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New stop smoking campaign highlights effect of smoking on body organs to North West smokers

  • >Smokers twice as likely to die of stroke
  • >Range of free resources available to people in North West

Today (30 December 2013) Public Health England launches a new Smokefree Health Harms campaign highlighting the impact and serious damage that smoking causes the hear, brain and lungs.

The new campaign, supported by TV advertising, brings to life the toxic cycle of dirty blood caused by inhaling the dangerous chemicals in cigarettes, including arsenic and cyanide flowing through the body and damaging major organs.

The chemicals move through the heart, the lungs and into the bloodstream, finally damaging cells in the brain.

Watch the video here.

Along with the heart and lungs, the brain is particularly vulnerable to these toxins, leading to a faster decline in functionality and an increased risk of stroke and dementia.

Research published in the New England Journal of Medicine shows that smokers are twice as likely to die from a stroke than non-smokers. Smoking can cause the arteries to narrow which, in turn, increases the likelihood of blood clots that can lead to a stroke.

Studies also suggest that smoking accelerates cognitive decline in men and women leading smokers to experience poorer memory and a greater decline in reasoning in later life.

The risk of dementia, along with cardiovascular disease, diabetes and cancer are further increased when smoking is combined with any or all of heavy drinking, poor diet, lack of exercise and high blood pressureThe new campaign will be live from 30 December with support, advice and a range of tools available for anyone looking to stop smoking.

Anyone looking to quit can visit www.nhs.uk/smokefree to receive free support tools and find details of where they can get professional advice through their local NHS stop smoking service.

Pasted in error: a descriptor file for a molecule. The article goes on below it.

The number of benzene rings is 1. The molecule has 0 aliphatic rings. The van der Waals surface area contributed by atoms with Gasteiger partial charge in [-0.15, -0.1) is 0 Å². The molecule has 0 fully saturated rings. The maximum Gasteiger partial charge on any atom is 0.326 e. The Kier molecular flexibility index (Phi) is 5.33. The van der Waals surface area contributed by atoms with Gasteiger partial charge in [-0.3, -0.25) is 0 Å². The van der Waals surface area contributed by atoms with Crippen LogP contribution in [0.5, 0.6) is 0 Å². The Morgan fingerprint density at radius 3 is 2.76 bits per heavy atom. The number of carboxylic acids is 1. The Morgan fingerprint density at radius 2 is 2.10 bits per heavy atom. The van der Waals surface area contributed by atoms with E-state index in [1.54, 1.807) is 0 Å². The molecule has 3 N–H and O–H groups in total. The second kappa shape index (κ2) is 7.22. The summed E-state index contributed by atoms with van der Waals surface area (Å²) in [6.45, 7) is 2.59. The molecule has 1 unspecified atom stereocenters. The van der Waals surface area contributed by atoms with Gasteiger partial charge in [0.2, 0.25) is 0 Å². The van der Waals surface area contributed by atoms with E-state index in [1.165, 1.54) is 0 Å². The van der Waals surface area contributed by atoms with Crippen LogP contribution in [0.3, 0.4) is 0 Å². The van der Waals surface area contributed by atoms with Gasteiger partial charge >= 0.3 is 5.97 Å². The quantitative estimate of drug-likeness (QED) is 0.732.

Andrea Crossfield, Chief Executive of Tobacco Free Futures, a social enterprise responsible for tackling tobacco in the North West said:

“Addiction to tobacco is still the North West’s biggest killer, with half of all long term smokers dying in the region from their dependence. People still underestimate the serious damage to health caused by smoking with the heart, lungs and brains affected.

“Smokers who stop this January will notice immediate health improvements including a better sense of smell and taste and more energy. Longer term, ex-smokers reduce their risk of stroke, heart disease and lung cancer, as well as protecting others from secondhand smoke. If you have been thinking about quitting now is the time to do it.”

Professor Kevin Fenton, Director of Health and Wellbeing for Public Health England, said:

“More than eight million people smoke in England, and with half of long-term smokers dying prematurely from a smoking-related disease, highlighting the unseen damaging effect smoking has on the body’s major organs provides a real motivation for people to stop.

“As well as the impact smoking has on the brain, smokers are also more likely to have a stroke, so this hard-hitting campaign will, I hope, help smokers consider quitting. There is a wealth of health and personal benefits available to those who successfully stop and help can be sought through the full range of Smokefree support, which includes face-to-face advice, Smokefree app, Quit Kit, plus email and text programmes.”

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